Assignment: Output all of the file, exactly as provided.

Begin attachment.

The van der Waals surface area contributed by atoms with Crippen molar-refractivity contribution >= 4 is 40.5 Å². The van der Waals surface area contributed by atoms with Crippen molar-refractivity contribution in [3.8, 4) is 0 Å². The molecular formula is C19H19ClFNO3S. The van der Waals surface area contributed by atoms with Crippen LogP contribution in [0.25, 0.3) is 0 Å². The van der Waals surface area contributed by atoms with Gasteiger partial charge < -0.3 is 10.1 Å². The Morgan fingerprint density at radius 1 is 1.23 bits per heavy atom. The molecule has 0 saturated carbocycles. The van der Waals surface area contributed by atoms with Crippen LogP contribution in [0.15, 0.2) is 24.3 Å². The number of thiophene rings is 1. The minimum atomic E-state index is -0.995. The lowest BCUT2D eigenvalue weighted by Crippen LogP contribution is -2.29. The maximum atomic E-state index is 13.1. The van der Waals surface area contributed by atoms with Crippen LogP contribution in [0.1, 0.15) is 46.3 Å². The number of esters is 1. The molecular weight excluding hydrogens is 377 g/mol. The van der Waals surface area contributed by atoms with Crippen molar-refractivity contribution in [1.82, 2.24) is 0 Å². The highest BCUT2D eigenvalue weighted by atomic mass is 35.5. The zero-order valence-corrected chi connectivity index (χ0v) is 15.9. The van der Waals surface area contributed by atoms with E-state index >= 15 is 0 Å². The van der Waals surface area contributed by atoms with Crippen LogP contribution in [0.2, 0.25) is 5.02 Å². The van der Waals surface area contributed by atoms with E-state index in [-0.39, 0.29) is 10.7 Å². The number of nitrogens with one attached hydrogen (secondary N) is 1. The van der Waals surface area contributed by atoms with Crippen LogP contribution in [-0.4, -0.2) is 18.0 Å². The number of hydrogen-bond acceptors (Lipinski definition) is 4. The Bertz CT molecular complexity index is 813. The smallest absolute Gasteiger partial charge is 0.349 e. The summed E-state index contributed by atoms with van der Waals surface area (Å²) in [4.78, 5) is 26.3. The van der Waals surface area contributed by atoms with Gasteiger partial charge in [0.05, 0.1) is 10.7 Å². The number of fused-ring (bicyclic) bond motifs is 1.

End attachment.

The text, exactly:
The van der Waals surface area contributed by atoms with Crippen molar-refractivity contribution >= 4 is 40.5 Å². The van der Waals surface area contributed by atoms with Crippen molar-refractivity contribution in [3.8, 4) is 0 Å². The molecular formula is C19H19ClFNO3S. The van der Waals surface area contributed by atoms with Crippen LogP contribution in [0.25, 0.3) is 0 Å². The van der Waals surface area contributed by atoms with Gasteiger partial charge < -0.3 is 10.1 Å². The Morgan fingerprint density at radius 1 is 1.23 bits per heavy atom. The molecule has 0 saturated carbocycles. The van der Waals surface area contributed by atoms with Crippen LogP contribution in [0.15, 0.2) is 24.3 Å². The number of thiophene rings is 1. The minimum atomic E-state index is -0.995. The lowest BCUT2D eigenvalue weighted by Crippen LogP contribution is -2.29. The maximum atomic E-state index is 13.1. The van der Waals surface area contributed by atoms with Crippen LogP contribution in [0.1, 0.15) is 46.3 Å². The number of esters is 1. The molecular weight excluding hydrogens is 377 g/mol. The van der Waals surface area contributed by atoms with Crippen molar-refractivity contribution in [1.82, 2.24) is 0 Å². The highest BCUT2D eigenvalue weighted by atomic mass is 35.5. The zero-order valence-corrected chi connectivity index (χ0v) is 15.9. The van der Waals surface area contributed by atoms with E-state index >= 15 is 0 Å². The van der Waals surface area contributed by atoms with Crippen LogP contribution in [0.2, 0.25) is 5.02 Å². The van der Waals surface area contributed by atoms with E-state index in [-0.39, 0.29) is 10.7 Å². The number of nitrogens with one attached hydrogen (secondary N) is 1. The van der Waals surface area contributed by atoms with Crippen LogP contribution in [-0.4, -0.2) is 18.0 Å². The number of hydrogen-bond acceptors (Lipinski definition) is 4. The Bertz CT molecular complexity index is 813. The smallest absolute Gasteiger partial charge is 0.349 e. The summed E-state index contributed by atoms with van der Waals surface area (Å²) in [4.78, 5) is 26.3. The van der Waals surface area contributed by atoms with Gasteiger partial charge in [0.05, 0.1) is 10.7 Å². The number of fused-ring (bicyclic) bond motifs is 1.